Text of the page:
Philadelphia Experiment on Treating Gunshot Victims Could Impact Trauma Care Nationwide

Philadelphia hospitals will conduct an experiment that asks: When gunshot victims are being rushed to the ER, could paramedics do more to save them by doing less? It's an approach that could change practices at trauma centers across the country. And everyone in Philadelphia could become a study subject, though the biggest effect will probably be in the most violent neighborhoods — poor, mostly black sections where people are skeptical of essentially being experimented on.   read more

Court Excludes Mug Shots from Freedom of Information Requests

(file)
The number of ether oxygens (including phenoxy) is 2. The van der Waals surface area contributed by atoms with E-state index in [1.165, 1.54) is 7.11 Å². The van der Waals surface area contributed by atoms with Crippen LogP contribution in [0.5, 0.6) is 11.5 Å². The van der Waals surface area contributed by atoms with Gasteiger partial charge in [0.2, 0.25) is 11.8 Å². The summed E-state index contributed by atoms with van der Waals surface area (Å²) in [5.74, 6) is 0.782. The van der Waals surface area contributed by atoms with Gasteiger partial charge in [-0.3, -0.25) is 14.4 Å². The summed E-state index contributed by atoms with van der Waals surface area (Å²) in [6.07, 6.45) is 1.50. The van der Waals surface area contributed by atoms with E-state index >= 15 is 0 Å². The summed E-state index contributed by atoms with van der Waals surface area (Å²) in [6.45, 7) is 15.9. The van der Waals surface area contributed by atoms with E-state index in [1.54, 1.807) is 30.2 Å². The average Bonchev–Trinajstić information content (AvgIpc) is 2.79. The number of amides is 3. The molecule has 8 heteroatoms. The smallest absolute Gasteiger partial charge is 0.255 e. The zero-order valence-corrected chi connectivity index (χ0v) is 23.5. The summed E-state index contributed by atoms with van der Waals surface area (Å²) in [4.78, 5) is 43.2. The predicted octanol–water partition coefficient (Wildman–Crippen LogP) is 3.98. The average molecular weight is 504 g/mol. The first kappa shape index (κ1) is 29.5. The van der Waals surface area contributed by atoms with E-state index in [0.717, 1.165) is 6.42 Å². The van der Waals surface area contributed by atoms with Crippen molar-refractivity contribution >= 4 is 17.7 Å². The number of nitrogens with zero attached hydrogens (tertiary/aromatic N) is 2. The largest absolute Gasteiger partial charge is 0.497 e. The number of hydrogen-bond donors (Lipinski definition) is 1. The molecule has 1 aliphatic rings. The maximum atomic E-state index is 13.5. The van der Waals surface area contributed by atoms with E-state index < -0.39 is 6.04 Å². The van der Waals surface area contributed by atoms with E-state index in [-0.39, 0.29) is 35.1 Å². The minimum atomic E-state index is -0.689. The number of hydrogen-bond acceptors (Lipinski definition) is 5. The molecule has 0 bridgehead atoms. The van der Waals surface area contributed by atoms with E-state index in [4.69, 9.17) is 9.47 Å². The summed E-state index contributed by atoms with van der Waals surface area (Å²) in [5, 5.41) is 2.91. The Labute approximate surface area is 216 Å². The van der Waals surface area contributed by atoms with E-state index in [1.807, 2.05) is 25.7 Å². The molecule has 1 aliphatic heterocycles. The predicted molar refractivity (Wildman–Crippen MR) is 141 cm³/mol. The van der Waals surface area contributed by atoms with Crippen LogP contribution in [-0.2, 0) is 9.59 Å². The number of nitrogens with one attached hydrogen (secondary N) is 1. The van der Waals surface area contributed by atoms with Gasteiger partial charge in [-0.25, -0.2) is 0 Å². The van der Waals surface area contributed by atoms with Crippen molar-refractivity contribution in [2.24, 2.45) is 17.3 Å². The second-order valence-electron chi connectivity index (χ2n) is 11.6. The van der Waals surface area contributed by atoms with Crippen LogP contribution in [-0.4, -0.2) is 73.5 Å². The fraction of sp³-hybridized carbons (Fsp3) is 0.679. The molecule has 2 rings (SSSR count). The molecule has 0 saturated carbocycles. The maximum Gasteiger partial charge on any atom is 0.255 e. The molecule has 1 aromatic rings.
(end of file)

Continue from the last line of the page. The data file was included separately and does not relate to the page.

"Booking photos—snapped 'in the vulnerable and embarrassing moments immediately after [an individual is] accused, taken into custody, and deprived of most liberties'—fit squarely within this realm of embarrassing and humiliating information," Judge Cook wrote. "A disclosed booking photo casts a long, damaging shadow over the depicted individual." Despite the ruling, mug shots can still be released under a FOIA request if it serves the interests of the public at large.   read more

Overweight People Die Up to Three Years Early

Overweight people lose a year of life on average and moderately overweight people lose 3 years. The excess risk of premature death is about three times as big for a man who gets fat as for a woman who gets fat. Carrying too much weight is now second to smoking as a cause of premature death in North America and Europe; smoking causes about a quarter of all premature deaths there while being too heavy now causes about 14 to 20 percent of such deaths.   read more

8 Out of 10 American Motorists Confess to Road Rage